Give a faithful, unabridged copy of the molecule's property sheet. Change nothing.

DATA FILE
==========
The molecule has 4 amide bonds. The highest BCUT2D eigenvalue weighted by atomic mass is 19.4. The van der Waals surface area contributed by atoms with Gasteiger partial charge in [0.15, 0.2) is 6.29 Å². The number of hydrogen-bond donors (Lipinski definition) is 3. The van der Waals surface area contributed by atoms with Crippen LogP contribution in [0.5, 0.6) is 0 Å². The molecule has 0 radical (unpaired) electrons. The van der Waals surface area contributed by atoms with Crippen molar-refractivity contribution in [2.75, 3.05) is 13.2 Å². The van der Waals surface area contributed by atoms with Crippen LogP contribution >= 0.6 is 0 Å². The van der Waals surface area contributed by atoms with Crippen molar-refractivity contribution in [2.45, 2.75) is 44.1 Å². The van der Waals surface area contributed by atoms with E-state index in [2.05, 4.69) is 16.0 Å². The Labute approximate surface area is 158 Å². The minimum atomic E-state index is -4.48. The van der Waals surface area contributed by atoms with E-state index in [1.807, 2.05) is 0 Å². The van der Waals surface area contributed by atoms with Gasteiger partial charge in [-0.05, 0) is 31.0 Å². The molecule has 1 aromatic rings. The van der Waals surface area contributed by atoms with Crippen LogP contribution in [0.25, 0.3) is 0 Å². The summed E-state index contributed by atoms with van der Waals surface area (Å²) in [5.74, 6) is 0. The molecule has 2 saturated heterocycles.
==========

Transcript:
The molecule has 4 amide bonds. The highest BCUT2D eigenvalue weighted by atomic mass is 19.4. The van der Waals surface area contributed by atoms with Gasteiger partial charge in [0.15, 0.2) is 6.29 Å². The number of hydrogen-bond donors (Lipinski definition) is 3. The van der Waals surface area contributed by atoms with Crippen LogP contribution in [0.5, 0.6) is 0 Å². The molecule has 0 radical (unpaired) electrons. The van der Waals surface area contributed by atoms with Crippen molar-refractivity contribution in [2.75, 3.05) is 13.2 Å². The van der Waals surface area contributed by atoms with Crippen LogP contribution >= 0.6 is 0 Å². The van der Waals surface area contributed by atoms with Crippen molar-refractivity contribution in [2.45, 2.75) is 44.1 Å². The van der Waals surface area contributed by atoms with E-state index in [2.05, 4.69) is 16.0 Å². The Labute approximate surface area is 158 Å². The minimum atomic E-state index is -4.48. The van der Waals surface area contributed by atoms with E-state index in [1.807, 2.05) is 0 Å². The van der Waals surface area contributed by atoms with Gasteiger partial charge in [-0.05, 0) is 31.0 Å². The molecule has 1 aromatic rings. The van der Waals surface area contributed by atoms with Crippen LogP contribution in [0.25, 0.3) is 0 Å². The summed E-state index contributed by atoms with van der Waals surface area (Å²) in [5.74, 6) is 0. The molecule has 2 saturated heterocycles.